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Document Type:Latin Dissertation
Language of Document:English
Record Number:55467
Doc. No:TL25421
Call number:‭3363683‬
Main Entry:Julia Walker
Title & Author:Capital building: Anxiety and memory in Berlin's government districtJulia Walker
College:University of Pennsylvania
Date:2009
Degree:Ph.D.
student score:2009
Page No:315
Abstract:This dissertation explores the buildings that were constructed in response to the German government's post-reunification relocation from Bonn to Berlin (Norman Foster's renovation of the historical Reichstag building, completed in 1999, Axel Schultes's and Charlotte Frank's Chancellery, completed in 2001, and Stephan Braunfels's Paul-Löbe-Haus and Marie-Elisabeth-Lüders-Haus, completed in 2001 and 2003, respectively). These buildings, and the master plan on which they were constructed, show a strong commitment to continuing the rhetoric of architectural and political transparency that had been so potent in Bonn. But whereas Bonn's government architecture, a set of emphatically modernist structures which consistently emphasize the visibility of governance, distances itself from architectural tradition, Berlin's new federal buildings dig deeply into a narrative of architectural history that is specifically German and ideologically rooted in the project of nation-building. The apparent modernism of these structures exists in concert with a Romanticizing tendency that connects the contemporary moment in Germany to the past. This dissertation argues that, rather than positing the post-reunification period as an exceptional moment that cannot be historically contextualized, the buildings of the government district suggest their participation in the great sweep of German architectural history. Particularly important to the design of the government district is the 19 th -century neoclassical architect Karl Friedrich Schinkel, who emerges as a surprisingly vital source of inspiration for post-reunification architects working in Berlin. Furthermore, the capital-building projects of Louis I. Kahn (in Dhaka, Bangladesh) and Le Corbusier (in Chandigarh, India) provide fruitful backdrops against which the new government district positions itself.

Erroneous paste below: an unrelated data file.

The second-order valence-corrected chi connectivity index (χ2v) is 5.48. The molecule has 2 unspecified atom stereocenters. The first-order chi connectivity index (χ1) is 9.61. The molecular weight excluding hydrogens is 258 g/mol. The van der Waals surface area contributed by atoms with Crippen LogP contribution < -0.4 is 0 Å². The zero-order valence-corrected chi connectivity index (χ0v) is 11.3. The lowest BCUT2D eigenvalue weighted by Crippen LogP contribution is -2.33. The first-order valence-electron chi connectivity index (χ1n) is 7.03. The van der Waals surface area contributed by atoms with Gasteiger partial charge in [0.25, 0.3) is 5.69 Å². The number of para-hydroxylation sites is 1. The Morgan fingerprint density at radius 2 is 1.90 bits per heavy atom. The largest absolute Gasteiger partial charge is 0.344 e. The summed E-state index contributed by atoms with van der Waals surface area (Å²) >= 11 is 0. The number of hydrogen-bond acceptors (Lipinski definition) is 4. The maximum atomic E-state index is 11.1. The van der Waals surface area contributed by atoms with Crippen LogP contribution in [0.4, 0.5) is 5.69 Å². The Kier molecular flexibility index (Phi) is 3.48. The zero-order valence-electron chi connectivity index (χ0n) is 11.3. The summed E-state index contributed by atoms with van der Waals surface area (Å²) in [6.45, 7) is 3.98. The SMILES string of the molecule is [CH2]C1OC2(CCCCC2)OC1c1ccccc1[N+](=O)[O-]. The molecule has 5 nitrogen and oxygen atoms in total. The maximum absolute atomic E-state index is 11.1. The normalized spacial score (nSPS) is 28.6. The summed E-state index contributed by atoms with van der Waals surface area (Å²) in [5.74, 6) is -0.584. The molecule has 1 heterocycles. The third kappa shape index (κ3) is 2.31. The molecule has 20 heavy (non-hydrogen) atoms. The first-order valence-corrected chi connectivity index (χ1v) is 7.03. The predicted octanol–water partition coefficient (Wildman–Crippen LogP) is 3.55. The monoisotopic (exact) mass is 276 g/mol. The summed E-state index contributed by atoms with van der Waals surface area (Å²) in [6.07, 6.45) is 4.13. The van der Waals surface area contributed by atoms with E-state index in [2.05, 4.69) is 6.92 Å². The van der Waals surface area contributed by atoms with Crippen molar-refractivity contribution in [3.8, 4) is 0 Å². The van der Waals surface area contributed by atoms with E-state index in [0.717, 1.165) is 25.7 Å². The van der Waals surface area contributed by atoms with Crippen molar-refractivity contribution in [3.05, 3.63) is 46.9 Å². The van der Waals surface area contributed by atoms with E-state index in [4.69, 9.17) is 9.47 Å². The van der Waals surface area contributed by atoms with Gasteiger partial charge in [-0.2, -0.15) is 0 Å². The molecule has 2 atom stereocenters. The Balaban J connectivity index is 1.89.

Subject:Communication and the arts; Berlin; Architecture; Government district; Post-reunification; Nation building; Germany; Art history; 0729:Architecture; 0377:Art history
Added Entry:D. B. Brownlee
Added Entry:University of Pennsylvania